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With fire insurance rating at risk, Natchez leaders vote to purchase fire truck

From The Natchez Democrat

NATCHEZ — Natchez is officially trying to obtain a loan to purchase a new ladder fire truck to replace its old, noncompliant model.

Natchez aldermen voted at a special called meeting Thursday to authorize a formal letter to the Mississippi State Rating Bureau stating the city’s intent to purchase a ladder fire truck that has a pumping system.

Without such a measure, the city would likely see its fire rating diminish from a 5 to a 6, which would mean higher insurance premiums for property owners, Natchez Mayor Darryl Grennell said.

“I don’t plan for (the rating) to degrade on my watch nor on your watches,” Grennell said to the aldermen. “We have got to do something to make sure we acquire this ladder truck.”

Following a Tuesday meeting between Grennell, Fire Chief Aaron Wesley and a member with the rating bureau, the city officials said they were told a pump would be required to put the city in compliance and retain its current fire rating.

The current, 26-year-old truck is not only six years outdated in terms of compliance, but it also does not have a pumping system.

Despite numerous applications to grant programs over the years, Grennell said, the city has been unable to locate funding and now must likely turn to a capital improvement loan program under the Mississippi Development Authority.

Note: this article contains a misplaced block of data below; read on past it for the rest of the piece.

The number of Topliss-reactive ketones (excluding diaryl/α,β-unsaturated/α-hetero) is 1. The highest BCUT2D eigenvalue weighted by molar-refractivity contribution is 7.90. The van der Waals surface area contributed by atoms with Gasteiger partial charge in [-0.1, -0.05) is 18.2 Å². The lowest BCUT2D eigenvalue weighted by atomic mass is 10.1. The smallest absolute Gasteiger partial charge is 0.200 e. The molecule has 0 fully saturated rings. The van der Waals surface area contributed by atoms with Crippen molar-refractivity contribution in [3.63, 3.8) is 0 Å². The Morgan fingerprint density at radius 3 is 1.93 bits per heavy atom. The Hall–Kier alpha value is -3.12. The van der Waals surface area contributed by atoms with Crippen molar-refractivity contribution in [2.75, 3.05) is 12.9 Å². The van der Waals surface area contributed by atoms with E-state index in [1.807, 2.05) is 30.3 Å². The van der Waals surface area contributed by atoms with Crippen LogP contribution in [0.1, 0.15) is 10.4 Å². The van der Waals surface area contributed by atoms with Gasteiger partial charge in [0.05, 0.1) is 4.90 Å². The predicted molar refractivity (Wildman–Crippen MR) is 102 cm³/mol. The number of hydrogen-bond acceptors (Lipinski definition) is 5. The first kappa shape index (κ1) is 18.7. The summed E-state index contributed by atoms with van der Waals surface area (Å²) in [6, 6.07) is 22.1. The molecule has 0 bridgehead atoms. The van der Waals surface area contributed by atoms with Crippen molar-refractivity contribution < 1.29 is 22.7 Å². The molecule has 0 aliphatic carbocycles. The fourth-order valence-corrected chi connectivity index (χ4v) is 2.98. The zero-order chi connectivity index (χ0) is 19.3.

The program allows for a maximum $750,000 loan with a 10-year term on the fire truck at either a 3-percent rate for taxable endeavors or a 2-percent rate for tax-exempt purpose, Community Development Coordinator James Johnston said. Based on prior experience, Johnston said these types of situations typically constitute a tax exemption.

As mandated by the loan program, Johnston said he plans to set up a public hearing for Aug. 14 after the board of aldermen’s regular meeting.

Quotes for a brand new truck came in approximately $1 million, with down payments of approximately $300,000 or $250,000 depending on the exact model.

Aside from the loan, Johnston said the city has identified $210,000 of other funds to go toward the truck, while remaining funds are unidentified and will vary in amount depending on the type of model truck the city chooses to buy.

But a good bit of discussion at Thursday’s meeting revolved around whether the city could potentially buy a used truck — or as Ward 6 Alderman Dan Dillard said, “reconditioned” vehicle —that would still bring the city within compliance while also potentially saving money.

“It may be easier to go buy a new one, but it is not cost effective or responsible to the taxpayers of this city,” Dillard said. “We have to look at other ideas.”

When asked by Ward 3 Alderwoman Sarah Smith whether that would be possible, Wesley first said the truck needed to be new, but after more discussion he said the department could explore its options.

Additionally, Dillard said he wanted the county to consider contributing to the truck since the Natchez Fire Department covers areas outside of the city as well.

Grennell, however, said he had gotten the sense that the county was trying to distance itself from the city in terms of fire protection.

Toward the end of the meeting, the aldermen voted to authorize any letters needed regarding the intent to buy a fire truck — whether used or new  — and also to send out a request for proposals for a new truck.